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Duncan Cameron has provided most of the information for this short history of model flying in Aviemore.
Please send any corrections, omissions and further interesting facts to the web editor for inclusion in later versions.
Looking back into the mists of time, even into the Maggie Thatcher era of 1981, we find Duncan flying models all on his own in Aviemore, from odd fields and from any place he could get a launch. Then he found out that there were other modellers active in the valley, Alan Whigan - a farmer in Nethybridge, Jackie Farquhar - Grantown's butcher (who Duncan describes as a "skilled and prolific builder and an excellent flyer"), Sandy McAdam - Coylumbridge's own joiner and Roy Booth - who used to own the old garage at Carrbridge. Malcolm Jacob also met up with Duncan around this time and this first group of 6 got together for a meeting which resulted in the formation of the Spey Valley Model Flying Club.
Aerial photo of the club flying field
No flying site yet of course, so flying continued as before but now centred on a field on the Rothiemurchus Estate beside the backroad running from Coylumbridge to Nethybridge, adjacent to the current flying site. Permission to fly had not been requested, the field is right beside the public road, the field was in crop rotation and had grazing cows during the pasture years . . . . well. So not ideal for the first 2 years, but it sufficed.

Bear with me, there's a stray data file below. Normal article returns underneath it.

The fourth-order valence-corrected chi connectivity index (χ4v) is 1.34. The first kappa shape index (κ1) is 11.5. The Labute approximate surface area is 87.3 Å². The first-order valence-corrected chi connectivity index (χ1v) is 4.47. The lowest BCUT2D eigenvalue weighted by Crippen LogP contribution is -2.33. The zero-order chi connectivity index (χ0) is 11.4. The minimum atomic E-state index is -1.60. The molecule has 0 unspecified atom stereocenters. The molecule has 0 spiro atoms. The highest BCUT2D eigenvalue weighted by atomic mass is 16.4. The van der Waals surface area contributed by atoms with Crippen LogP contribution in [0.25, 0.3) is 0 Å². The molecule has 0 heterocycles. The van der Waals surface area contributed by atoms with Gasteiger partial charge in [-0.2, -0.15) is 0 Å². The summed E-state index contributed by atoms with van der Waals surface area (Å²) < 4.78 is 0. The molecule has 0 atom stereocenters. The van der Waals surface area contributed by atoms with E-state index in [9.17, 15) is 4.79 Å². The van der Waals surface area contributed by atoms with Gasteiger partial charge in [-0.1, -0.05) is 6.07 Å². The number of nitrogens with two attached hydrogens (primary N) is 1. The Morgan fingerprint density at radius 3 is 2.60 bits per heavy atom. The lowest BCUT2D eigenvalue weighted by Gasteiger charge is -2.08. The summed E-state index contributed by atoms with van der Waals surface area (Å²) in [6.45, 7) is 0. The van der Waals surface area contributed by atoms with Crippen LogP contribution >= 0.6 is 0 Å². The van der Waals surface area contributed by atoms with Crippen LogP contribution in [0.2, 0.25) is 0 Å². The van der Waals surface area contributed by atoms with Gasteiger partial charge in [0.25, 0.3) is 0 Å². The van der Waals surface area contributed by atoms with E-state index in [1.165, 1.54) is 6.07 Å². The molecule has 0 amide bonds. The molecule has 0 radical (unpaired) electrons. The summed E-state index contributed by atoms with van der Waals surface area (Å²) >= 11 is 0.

1983 - The club is offered a permanent site on Cambasmore

Duncan was observed by John Grant (The Laird of Rothiemurchus) retrieving a model from a field in crop just across the road from the flying field. This chance meeting led to the suggestion that we get a flying field of our own. Mr Grant suggested moving the club's activities into the unused heather area known as Cambasmore. He offered the use of his farm machinery, to strip the heather from a 80 yard by 20 yard strip and to smoooth and flatten the area for a runway facing the prevailing SW wind. The work exposed the underlying cobbles and alluvial gravel - very stony. Mr Grant offered us free silage grass seed, "which will grow anywhere" and which the club members proceeded to hand sow.

Cows and sheep occasionally wandered in to graze and to enjoy the lush new grass and at the same time to provide us with organic fertiliser! Roe deer, badges, foxes, and even our deadly enemy, the mole, all helped to improve the grass. Aerial wildlife at Cambasmore includes buzzards, falcons and hawks of various species, ospreys in season (on their way to dine at the nearby fish farm) and the migrating geese in spring and autumn. Pheasants are bred for sport shooting.

With an unrestricted view to the east and south east of Cairngorm and the Northern Corries and Braeriach (see picture below)Malcolm Jacob we consider our flying site to be the most beautiful model flying site in Britain!